Three possible interrupt modes exist for interrupts on the Particle Photon: CHANGE, RISING, and FALLING. CHANGE is a mode that fires the interrupt whenever a change from the interrupt source is detected, RISING is a mode that fires the interrupt when the interrupt source value rises and FALLING is a mode that fires the interrupt when the interrupt source value falls. Below is an example of a simple interrupt service routine that fires whenever a button press is detected on D2.

Copy Code
// Variable used to hold button press status
bool buttonPressFlag = false;                               
 
// Configure D2 as an input
// Fire buttonPressInterrupt when button is pressed
void setup() {                                              
    pinMode(D2, INPUT);                                     
    attachInterrupt(D2, buttonPressInterrupt, RISING);      
}
 
// Do random non-important code here
void loop() {
    
}
 
// Button press interrupt service routine
void buttonPressInterrupt(){                                
    buttonPressFlag = true;
}

Deleting, Enabling, and Disabling Interrupts

Sometimes an interrupt may need to be disabled or “deleted,” and this is easily done with the detachInterrupt() function. This function takes a single parameter (the source of an interrupt) to detach, and once called, the Photon will no longer call the interrupt service routine defined in the attachInterrupt() function previously. However, in some time-critical scenarios (such as timing), an interrupt can cause problems if the system being halted detects an interrupt, so disabling interrupts can be useful. Doing this is very easy with the function noInterrupts() , which prevents the Photon from firing any interrupt. Once a time-sensitive task is completed, interrupts can be re-enabled with the function interrupts().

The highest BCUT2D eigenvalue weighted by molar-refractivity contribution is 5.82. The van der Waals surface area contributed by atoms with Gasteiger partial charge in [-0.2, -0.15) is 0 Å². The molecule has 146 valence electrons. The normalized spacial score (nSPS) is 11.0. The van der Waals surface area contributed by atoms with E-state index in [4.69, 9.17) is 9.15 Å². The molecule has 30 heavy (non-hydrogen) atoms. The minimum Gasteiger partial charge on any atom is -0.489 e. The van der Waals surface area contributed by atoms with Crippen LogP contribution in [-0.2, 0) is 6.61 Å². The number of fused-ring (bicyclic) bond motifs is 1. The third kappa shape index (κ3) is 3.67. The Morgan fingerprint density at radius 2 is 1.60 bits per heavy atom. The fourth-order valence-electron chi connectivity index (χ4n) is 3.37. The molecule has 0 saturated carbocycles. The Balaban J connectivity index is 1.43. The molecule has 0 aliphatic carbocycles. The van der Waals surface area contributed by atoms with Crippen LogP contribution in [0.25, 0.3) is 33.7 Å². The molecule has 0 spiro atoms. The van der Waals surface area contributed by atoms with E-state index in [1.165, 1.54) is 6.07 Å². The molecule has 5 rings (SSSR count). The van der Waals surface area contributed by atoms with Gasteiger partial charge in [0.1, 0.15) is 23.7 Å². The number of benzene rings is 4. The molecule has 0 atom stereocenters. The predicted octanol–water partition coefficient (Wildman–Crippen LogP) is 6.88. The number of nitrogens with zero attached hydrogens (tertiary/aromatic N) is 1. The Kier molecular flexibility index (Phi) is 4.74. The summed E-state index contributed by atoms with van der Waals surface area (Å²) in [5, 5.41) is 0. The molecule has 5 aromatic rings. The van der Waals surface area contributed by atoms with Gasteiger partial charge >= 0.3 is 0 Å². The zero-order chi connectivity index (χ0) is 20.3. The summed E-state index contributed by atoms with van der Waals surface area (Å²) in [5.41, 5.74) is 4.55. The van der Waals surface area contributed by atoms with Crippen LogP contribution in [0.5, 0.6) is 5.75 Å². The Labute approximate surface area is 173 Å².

Copy Code
// Do random non-important code here
void loop() {
    
    // D2 is used as an interrupt
    // Time sensitive code here
    noInterrupts();
    
    while(digitalRead(D3) == 0)
    
        counter ++;    
    
    
    // Re-enable interrupts
    interrupts();
}

Interrupt Priority

Interrupts have priority over normal code found in the main loop function, but what happens when another interrupt is detected while an interrupt is being serviced? This is where interrupt priority comes in: any interrupt whose priority is greater than another interrupt will always halt that interrupt when fired.

For example, if D2 and D3 are both configured as interrupts, but the priority of D2 is greater than D3, then an interrupt caused by D2 will halt routine services for D3, and the Photon will execute the interrupt service routine for D2. When the D2 routine is finished, the interrupt routine for D3 will then resume, and when that is completed, the main code will resume.

Priority can be set using the attachInterrupt() function and is a fourth optional parameter. The priority number ranges from 0 to 13, with lower numbers having greater priority. This means that an interrupt with a priority number of 0 has the greatest priority and will always halt all other running code when detected. Below is an example that creates two interrupts for D2 and D3 but makes D2 a higher priority than D3.

Copy Code
// Configure D2 and D3 as an input
// Interrupt D2 will always execute even over D3 interrupt
void setup() {                                              
    pinMode(D2, INPUT);                                     
    pinMode(D3, INPUT);      
    attachInterrupt(D2, d2_interrupt_routine, RISING, 10);      
    attachInterrupt(D3, d3_interrupt_routine, RISING, 11);      
}